Ever since I first heard Le Orme's “Ad Gloriam” in a set last September at The Prospector by DJ Frederick Phases, I've been enchanted with the song. Imagine if the Beatles ca. 1967 had grown up in Roma rather than Liverpool and had those extra-hot Italian women to inspire them to unparalleled heights of blissful psych pop—or maybe Os Mutantes if they were less spazzy and disjointed. That would be “Ad Gloriam.”
The accompanying video appears to be a montage from '60s-era films by Federico Fellini and/or Michelangelo Antonioni. Whatever the case, it offers enticing—if sometimes incongruous—eye candy for Le Orme's soaring, gossamer psychedelia. “Ad Gloriam” blossomed into existence in 1969. Held aloft by angelic vocals (Italian rockers can sing like motherfuckers), chiming organ, funky tambourine hits, and a serpentine guitar solo that triggers kaleidoscopic paisley shapes in your mind's eye, this tune surely was a hit somewhere, even though it barely made a blip on the Anglo-American consciousness. Such is the, uh, gloriousness of the tune (albeit tinged with a subtle wistfulness), though, that it ought to be made the national anthem of Utopia. I say that as a skeptic who doubts such a place can exist, but “Ad Gloriam” at least offers a glimmer of hope.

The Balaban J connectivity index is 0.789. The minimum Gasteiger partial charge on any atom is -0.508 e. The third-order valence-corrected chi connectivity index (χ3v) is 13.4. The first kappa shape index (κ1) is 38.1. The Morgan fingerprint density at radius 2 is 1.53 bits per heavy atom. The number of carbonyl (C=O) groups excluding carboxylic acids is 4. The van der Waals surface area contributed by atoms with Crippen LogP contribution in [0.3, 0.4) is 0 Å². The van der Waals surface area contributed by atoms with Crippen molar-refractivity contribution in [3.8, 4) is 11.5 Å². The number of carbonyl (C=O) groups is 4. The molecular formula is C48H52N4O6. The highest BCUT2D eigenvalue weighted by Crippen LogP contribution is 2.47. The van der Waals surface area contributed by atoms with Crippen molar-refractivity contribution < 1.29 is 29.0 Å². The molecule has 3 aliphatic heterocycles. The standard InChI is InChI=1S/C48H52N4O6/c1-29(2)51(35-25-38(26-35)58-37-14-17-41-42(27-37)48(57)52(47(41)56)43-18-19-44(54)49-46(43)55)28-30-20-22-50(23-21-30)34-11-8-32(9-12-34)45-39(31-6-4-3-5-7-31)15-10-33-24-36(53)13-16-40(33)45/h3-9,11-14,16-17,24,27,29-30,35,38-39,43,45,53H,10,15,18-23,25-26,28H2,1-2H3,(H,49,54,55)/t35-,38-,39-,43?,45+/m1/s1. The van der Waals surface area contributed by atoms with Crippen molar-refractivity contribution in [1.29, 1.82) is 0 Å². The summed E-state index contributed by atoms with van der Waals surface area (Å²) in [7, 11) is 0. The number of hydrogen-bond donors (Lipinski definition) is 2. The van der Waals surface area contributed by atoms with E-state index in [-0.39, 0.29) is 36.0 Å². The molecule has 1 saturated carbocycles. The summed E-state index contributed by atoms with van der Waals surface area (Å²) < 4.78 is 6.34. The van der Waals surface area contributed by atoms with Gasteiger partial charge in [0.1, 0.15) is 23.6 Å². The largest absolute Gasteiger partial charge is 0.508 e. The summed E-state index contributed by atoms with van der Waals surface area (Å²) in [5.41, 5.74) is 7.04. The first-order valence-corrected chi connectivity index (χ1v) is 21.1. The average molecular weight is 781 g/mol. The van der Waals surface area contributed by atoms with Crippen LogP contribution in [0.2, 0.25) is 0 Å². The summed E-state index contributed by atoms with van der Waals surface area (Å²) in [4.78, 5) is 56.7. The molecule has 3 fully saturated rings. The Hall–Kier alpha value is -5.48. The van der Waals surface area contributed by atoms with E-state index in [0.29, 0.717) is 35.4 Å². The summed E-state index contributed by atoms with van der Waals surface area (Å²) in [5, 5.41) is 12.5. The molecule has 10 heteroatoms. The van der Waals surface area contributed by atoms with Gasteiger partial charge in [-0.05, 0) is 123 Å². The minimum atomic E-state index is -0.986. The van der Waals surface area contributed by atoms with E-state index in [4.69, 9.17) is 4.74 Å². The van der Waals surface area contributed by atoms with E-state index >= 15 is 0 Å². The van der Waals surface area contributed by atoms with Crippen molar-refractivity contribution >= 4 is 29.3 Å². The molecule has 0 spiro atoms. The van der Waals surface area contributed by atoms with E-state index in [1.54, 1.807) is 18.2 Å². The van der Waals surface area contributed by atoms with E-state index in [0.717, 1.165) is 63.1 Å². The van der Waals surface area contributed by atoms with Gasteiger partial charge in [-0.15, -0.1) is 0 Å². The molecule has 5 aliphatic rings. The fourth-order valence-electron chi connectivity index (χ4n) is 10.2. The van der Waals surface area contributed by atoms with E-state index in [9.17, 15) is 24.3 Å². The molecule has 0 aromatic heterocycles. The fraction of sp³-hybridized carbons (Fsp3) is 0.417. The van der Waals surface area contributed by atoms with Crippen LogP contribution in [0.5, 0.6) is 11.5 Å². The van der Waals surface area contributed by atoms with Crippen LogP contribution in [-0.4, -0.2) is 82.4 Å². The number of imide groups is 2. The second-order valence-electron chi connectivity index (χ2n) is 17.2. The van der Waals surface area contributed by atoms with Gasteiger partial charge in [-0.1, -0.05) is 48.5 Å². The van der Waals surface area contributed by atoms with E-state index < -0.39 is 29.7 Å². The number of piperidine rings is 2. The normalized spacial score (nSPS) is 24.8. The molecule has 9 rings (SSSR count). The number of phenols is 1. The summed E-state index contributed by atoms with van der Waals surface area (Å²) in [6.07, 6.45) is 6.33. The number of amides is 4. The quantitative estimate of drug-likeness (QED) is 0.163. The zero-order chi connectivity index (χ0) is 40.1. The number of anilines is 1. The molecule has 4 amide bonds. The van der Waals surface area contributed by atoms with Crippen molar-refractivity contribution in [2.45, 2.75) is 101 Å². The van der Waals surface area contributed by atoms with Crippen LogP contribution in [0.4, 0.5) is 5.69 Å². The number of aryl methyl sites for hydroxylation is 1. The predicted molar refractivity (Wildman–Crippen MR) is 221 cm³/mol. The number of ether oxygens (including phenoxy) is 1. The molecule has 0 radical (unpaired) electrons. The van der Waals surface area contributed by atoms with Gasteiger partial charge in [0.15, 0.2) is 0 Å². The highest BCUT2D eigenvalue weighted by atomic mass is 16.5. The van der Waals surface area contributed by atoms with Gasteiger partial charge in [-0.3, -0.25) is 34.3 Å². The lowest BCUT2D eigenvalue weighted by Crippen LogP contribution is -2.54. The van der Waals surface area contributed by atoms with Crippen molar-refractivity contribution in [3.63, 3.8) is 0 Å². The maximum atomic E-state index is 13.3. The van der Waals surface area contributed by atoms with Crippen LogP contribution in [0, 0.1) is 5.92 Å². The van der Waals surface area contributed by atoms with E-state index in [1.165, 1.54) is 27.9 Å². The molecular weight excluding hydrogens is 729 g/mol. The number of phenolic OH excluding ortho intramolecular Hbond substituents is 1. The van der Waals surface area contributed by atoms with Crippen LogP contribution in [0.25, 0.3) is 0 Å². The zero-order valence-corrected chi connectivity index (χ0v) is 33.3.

This is the final edition of Video Savant; my last day at OC Weekly is Aug. 1. It's been fun and then some. I want to thank all of my readers and whoever contributes footage—especially footage of obscure, amazing musicians—to YouTube. If you want to follow my scribblings in the future, find me on MySpace under “editaurus,” and I will keep you abreast of my textual adventures.
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